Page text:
A spectrophotometric method was developed to quantify low polysorbate (PS) levels in biopharmaceutical formulations containing high protein concentrations. In the method, Oasis HLB solid phase extraction (SPE) cartridge was used to extract PS from high protein concentration formulations. After loading a sample, the cartridge was washed with 4M guanidine HCl and 10% (v/v) methanol, and the retained PS was eluted by acetonitrile. Following the evaporation of acetonitrile, aqueous cobalt-thiocyanate reagent was added to react with the polyoxyethylene oxide chain of polysorbates to form a blue colored PS-cobaltothiocyante complex. This colored complex was then extracted into methylene chloride and measured spectrophotometrically at 620nm. The method performance was evaluated on three products containing 30-40mgL(-1) PS-20 and PS-80 in ≤70gL(-1) protein formulations. The method was specific (no matrix interference identified in three types of protein formulations), sensitive (quantitation limit of 10mgL(-1) PS) and robust with good precision (relative standard deviation ≤6.4%) and accuracy (spike recoveries from 95% to 101%). The linear range of the method for both PS-20 and PS-80 was 10 to 80mgL(-1) PS. By diluting samples with 6M guanidine HCl and/or using different methylene chloride volumes to extract the colored complexes of standards and samples, the method could accurately and precisely quantify 40mgL(-1) PS in up to 300gL(-1) protein formulations.
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Chapter
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The absorptiometric determination of polyethyleneglycol mono-oleate in aqueous solution is described. The procedure depends on the formation under controlled conditions of a blue complex between the compound and ammonium cobaltothiocyanate, this complex being extracted into chloroform. Measurement of the optical density of the blue chloroform solution at either 318·5 or 620 mμ then gives the concentration of the polyethyleneglycol mono-oleate, and the procedure is applicable at concentrations from 0 up to 1 g per litre. The method is applicable in the presence of low molecular weight polyethyleneglycol monoesters, triethyleneglycol monostearate having been studied in detail in this connection. If necessary, the method can be adapted to a Spekker absorptiometer, when the complete determination takes about 45 minutes. The qualitative application of the procedure to other compounds is briefly considered.
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The Horwitz curve is a simple exponential relationship between the relative standard deviation among laboratories to concentration, C, expressed in mass/mass units. Examination of almost 10 000 interlaboratory data sets shows that the curve is more or less independent of analyte, matrix, method, and time of publication, over the range from pure materials, C = 1 (100%), to trace polychlorinated aromatic contaminants (PCCs), C ≈ 10-12. The functional relationship can be derived simply by assuming that the infinitesimal fractional change in standard deviation is proportional to the infinitesimal fractional change in C, by integrating, and by determining the constant of integration from empirical results. Mycotoxin and PCC data show that the limit of measurement in the interlaboratory environment is C ≈ 10-9, where results become uninterpretable because of the appearance of excessive numbers of false positive and false negative values. Lower values are possible only because of the extraordinary specifications for quality control for these analyses.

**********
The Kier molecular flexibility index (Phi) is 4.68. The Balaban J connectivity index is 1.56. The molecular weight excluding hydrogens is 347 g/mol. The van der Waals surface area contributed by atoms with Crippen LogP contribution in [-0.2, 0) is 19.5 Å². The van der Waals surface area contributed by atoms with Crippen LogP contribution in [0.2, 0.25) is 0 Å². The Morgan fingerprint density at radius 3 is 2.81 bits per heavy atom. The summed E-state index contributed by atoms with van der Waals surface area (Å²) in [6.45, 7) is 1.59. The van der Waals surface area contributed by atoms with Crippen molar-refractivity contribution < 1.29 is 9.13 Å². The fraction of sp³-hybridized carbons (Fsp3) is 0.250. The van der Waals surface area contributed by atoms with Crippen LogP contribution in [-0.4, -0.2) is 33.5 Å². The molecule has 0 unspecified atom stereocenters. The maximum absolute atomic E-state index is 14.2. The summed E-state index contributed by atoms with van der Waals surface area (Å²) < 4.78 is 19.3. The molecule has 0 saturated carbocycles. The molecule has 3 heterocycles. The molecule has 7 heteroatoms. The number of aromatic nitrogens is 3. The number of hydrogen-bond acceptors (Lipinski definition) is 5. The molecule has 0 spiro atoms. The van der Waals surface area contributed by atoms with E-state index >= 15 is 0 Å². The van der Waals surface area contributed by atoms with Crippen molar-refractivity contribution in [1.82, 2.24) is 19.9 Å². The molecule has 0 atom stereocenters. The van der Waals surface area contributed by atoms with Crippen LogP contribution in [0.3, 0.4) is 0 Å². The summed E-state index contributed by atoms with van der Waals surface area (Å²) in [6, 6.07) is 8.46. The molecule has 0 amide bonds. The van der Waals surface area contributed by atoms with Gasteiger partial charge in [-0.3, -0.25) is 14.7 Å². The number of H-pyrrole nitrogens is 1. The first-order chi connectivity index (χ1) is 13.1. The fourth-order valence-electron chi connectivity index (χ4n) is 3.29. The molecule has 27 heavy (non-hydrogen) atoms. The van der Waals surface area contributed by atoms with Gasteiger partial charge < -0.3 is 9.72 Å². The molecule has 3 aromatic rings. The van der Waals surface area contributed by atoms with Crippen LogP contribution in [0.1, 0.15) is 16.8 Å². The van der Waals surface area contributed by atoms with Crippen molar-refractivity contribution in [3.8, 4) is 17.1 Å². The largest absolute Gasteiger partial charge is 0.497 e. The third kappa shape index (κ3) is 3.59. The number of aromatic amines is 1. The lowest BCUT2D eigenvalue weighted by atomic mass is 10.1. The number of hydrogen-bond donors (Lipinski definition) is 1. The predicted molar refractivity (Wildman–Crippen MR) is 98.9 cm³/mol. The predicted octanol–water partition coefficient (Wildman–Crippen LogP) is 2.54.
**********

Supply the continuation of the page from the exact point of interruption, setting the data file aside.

Chapter
IntroductionClinical ApplicationPharmaceutical Product DevelopmentStability IssuesFormulation and Manufacturing of Parenteral Delivery SystemsFormulation and Manufacturing of Local Delivery SystemsOutlook
Article
Microfiltration of a γ-globulin solution has been investigated through the virus removal membranes having different pore sizes (i.e. r=15, 35 and 75 nm) and a dialysis membrane (r=3.4 nm), which were all made of the same regenerated cellulose material. The addition of NaCl in the γ-globulin feed solution was effective to enhance the flux and transmission through the membranes having a pore size ranging from 15 to 75 nm. DNase treatment of a γ-globulin solution with Micrococcal nuclease enhanced the flux and transmission of γ-globulin through the membranes either with or without NaCl. The membranes having a pore size of 35 nm showed dramatically enhanced flux in the microfiltration of a γ-globulin solution containing NaCl and/or being treated with Micrococcal nuclease. This can be explained as a DNase treatment and NaCl addition in the protein solution dissociate protein aggregates of DNA–γ-globulin complex, which plugs the pores in the microfiltration membranes.
Article